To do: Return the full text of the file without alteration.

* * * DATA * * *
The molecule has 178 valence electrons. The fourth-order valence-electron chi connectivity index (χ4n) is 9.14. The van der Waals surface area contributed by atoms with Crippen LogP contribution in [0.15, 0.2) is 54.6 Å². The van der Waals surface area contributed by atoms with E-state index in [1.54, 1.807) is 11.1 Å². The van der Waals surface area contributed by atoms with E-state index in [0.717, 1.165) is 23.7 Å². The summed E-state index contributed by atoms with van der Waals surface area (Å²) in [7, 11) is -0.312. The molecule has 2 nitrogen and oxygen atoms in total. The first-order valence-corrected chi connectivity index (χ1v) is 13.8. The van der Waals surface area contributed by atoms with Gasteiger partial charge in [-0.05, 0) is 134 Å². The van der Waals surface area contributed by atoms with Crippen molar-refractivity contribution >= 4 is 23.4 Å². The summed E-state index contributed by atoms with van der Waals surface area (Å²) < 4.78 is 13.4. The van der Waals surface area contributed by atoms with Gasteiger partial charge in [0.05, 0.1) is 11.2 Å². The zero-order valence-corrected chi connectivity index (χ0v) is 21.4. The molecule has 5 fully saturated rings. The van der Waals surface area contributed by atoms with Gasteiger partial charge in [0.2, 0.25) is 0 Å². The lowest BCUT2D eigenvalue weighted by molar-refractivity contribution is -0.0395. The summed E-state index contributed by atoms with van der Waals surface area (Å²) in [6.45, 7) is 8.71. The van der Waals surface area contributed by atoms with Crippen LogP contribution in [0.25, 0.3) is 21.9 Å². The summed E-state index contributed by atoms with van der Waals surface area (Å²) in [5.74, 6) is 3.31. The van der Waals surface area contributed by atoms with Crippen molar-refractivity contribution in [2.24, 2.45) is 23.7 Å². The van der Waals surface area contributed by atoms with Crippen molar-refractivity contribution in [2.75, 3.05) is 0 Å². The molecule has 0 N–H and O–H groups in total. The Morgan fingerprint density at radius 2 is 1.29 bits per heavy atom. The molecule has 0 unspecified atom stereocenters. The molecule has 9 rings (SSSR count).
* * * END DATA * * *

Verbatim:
The molecule has 178 valence electrons. The fourth-order valence-electron chi connectivity index (χ4n) is 9.14. The van der Waals surface area contributed by atoms with Crippen LogP contribution in [0.15, 0.2) is 54.6 Å². The van der Waals surface area contributed by atoms with E-state index in [1.54, 1.807) is 11.1 Å². The van der Waals surface area contributed by atoms with E-state index in [0.717, 1.165) is 23.7 Å². The summed E-state index contributed by atoms with van der Waals surface area (Å²) in [7, 11) is -0.312. The molecule has 2 nitrogen and oxygen atoms in total. The first-order valence-corrected chi connectivity index (χ1v) is 13.8. The van der Waals surface area contributed by atoms with Gasteiger partial charge in [-0.05, 0) is 134 Å². The van der Waals surface area contributed by atoms with Crippen molar-refractivity contribution >= 4 is 23.4 Å². The summed E-state index contributed by atoms with van der Waals surface area (Å²) < 4.78 is 13.4. The van der Waals surface area contributed by atoms with Gasteiger partial charge in [0.05, 0.1) is 11.2 Å². The zero-order valence-corrected chi connectivity index (χ0v) is 21.4. The molecule has 5 fully saturated rings. The van der Waals surface area contributed by atoms with Gasteiger partial charge in [0.2, 0.25) is 0 Å². The lowest BCUT2D eigenvalue weighted by molar-refractivity contribution is -0.0395. The summed E-state index contributed by atoms with van der Waals surface area (Å²) in [6.45, 7) is 8.71. The van der Waals surface area contributed by atoms with Crippen LogP contribution in [0.25, 0.3) is 21.9 Å². The summed E-state index contributed by atoms with van der Waals surface area (Å²) in [5.74, 6) is 3.31. The van der Waals surface area contributed by atoms with Crippen molar-refractivity contribution in [2.24, 2.45) is 23.7 Å². The van der Waals surface area contributed by atoms with Crippen molar-refractivity contribution in [2.75, 3.05) is 0 Å². The molecule has 0 N–H and O–H groups in total. The Morgan fingerprint density at radius 2 is 1.29 bits per heavy atom. The molecule has 0 unspecified atom stereocenters. The molecule has 9 rings (SSSR count).